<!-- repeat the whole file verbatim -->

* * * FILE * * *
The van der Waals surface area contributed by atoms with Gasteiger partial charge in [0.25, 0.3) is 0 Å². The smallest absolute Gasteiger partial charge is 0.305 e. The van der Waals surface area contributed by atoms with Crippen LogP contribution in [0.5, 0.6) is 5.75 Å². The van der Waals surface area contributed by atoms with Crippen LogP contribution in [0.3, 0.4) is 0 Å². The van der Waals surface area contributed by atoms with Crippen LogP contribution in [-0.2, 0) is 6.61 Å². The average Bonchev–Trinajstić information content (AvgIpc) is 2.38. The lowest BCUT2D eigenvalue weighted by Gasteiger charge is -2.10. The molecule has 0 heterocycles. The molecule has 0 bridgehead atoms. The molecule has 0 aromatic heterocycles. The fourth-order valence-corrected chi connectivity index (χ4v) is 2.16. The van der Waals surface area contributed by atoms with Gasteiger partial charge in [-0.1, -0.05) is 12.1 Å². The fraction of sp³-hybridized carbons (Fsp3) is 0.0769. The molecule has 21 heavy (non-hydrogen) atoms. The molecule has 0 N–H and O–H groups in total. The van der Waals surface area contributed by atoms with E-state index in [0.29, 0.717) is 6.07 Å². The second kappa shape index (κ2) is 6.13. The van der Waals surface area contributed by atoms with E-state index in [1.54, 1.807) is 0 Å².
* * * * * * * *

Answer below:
The van der Waals surface area contributed by atoms with Gasteiger partial charge in [0.25, 0.3) is 0 Å². The smallest absolute Gasteiger partial charge is 0.305 e. The van der Waals surface area contributed by atoms with Crippen LogP contribution in [0.5, 0.6) is 5.75 Å². The van der Waals surface area contributed by atoms with Crippen LogP contribution in [0.3, 0.4) is 0 Å². The van der Waals surface area contributed by atoms with Crippen LogP contribution in [-0.2, 0) is 6.61 Å². The average Bonchev–Trinajstić information content (AvgIpc) is 2.38. The lowest BCUT2D eigenvalue weighted by Gasteiger charge is -2.10. The molecule has 0 heterocycles. The molecule has 0 bridgehead atoms. The molecule has 0 aromatic heterocycles. The fourth-order valence-corrected chi connectivity index (χ4v) is 2.16. The van der Waals surface area contributed by atoms with Gasteiger partial charge in [-0.1, -0.05) is 12.1 Å². The fraction of sp³-hybridized carbons (Fsp3) is 0.0769. The molecule has 21 heavy (non-hydrogen) atoms. The molecule has 0 N–H and O–H groups in total. The van der Waals surface area contributed by atoms with E-state index in [0.29, 0.717) is 6.07 Å². The second kappa shape index (κ2) is 6.13. The van der Waals surface area contributed by atoms with E-state index in [1.54, 1.807) is 0 Å².